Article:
Hackin9
Every now and then you read something that leaves you either open mouthed or rolling on the floor with laughter.  This one for me ticked both boxes.  Gunter Ollmann wrote an excellent analysis of a mobile application used for the RSA conference.  http://blog.ioactive.com/2014/02/beware-your-rsa-mobile-app-download.html  The main issue being that the application exposes more information than intended.  
 
Basically the application loads a SQlite DB which is used to populate information in the application.  According to the post it also contains the contact details of registered attendees, which is not so nice.  The issue highlights one of the issues we come across quite often when looking at mobile applications.  Mobile application development is often outsourced, which is fine, but often security requirements are not addressed as part of the engagement. Something that we should starts looking at.  
 
In the past few months Apps I've looked at we have seen: 
  • Credit card numbers stored locally (not quite in line with PCI DSS)
  • Connections to "weird" locations (i.e. connections to sites that do not seem to have a connection to the main application)
  • Unpinned SSL connections (therefore easily susceptible to MITM)
  • "secret" urls on the mobile site which can be accessed outside of the mobile application and used for data-mining. 
No doubt you may have seen some other "weirdness", let us know in the comments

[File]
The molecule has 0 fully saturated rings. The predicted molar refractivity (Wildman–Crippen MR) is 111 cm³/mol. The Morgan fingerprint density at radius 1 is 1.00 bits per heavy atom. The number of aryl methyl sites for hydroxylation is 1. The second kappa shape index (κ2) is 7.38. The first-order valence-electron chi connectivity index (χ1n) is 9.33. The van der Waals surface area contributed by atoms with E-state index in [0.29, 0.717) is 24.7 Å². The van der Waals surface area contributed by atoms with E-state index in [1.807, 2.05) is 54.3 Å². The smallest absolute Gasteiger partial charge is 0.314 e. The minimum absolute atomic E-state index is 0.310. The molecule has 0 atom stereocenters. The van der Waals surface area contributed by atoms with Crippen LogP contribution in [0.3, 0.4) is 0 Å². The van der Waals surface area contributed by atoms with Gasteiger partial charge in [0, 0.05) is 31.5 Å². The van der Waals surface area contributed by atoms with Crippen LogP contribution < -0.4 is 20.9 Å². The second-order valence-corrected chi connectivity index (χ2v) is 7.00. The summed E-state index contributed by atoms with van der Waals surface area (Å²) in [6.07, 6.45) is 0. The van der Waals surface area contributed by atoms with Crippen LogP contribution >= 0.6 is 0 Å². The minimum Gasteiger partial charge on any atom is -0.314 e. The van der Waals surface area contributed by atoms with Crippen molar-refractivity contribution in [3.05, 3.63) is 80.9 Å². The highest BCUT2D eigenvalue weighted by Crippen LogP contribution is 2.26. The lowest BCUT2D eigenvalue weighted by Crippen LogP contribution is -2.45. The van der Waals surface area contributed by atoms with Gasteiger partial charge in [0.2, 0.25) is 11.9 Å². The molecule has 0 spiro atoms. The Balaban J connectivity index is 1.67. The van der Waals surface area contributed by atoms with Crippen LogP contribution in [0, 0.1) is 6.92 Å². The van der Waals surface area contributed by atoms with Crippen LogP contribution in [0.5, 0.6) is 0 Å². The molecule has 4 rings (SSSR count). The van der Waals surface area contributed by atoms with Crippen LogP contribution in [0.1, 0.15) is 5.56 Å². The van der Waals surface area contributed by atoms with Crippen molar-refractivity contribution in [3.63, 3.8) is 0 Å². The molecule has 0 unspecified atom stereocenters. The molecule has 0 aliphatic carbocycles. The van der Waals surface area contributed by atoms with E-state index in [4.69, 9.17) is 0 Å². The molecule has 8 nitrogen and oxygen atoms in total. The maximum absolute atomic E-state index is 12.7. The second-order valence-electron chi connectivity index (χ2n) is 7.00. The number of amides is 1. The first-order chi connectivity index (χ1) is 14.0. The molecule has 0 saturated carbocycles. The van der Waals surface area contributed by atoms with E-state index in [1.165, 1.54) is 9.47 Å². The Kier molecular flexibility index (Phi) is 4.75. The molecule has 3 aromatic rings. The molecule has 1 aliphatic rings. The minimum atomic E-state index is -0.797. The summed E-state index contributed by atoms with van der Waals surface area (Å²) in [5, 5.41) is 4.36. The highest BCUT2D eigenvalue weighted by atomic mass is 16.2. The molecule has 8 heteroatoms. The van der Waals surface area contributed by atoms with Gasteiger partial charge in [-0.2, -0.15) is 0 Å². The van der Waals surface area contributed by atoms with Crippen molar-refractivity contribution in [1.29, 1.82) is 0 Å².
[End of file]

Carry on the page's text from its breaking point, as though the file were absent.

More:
Like the RSA app in Gunter's article a number of these were all developed on behalf of the client by an external party.  It highlights that some of the lessons we've learned over the years in normal developer world haven't quite made it to the mobile application development world. Mobile apps often need to be done fast, but it is important to make sure that we start providing guidance on how the data is meant to be used and stored. 
 
When next developing or outsourcing the development of a mobile app provide guidance on what you expect the application to do to protect information stored on the device, as well as the interactions to the backend.   
 
--Mark H--
(c) SANS Internet Storm Center. http://isc.sans.edu Creative Commons Attribution-Noncommercial 3.0 United States License.
 
In the past week, two new ultra secure smartphones have been in the news. One is called the Blackphone. The other is called the Black phone. The difference in their names is a space. Here's what we know about the two most secure smartphones ever created.
 
Internet Storm Center Infocon Status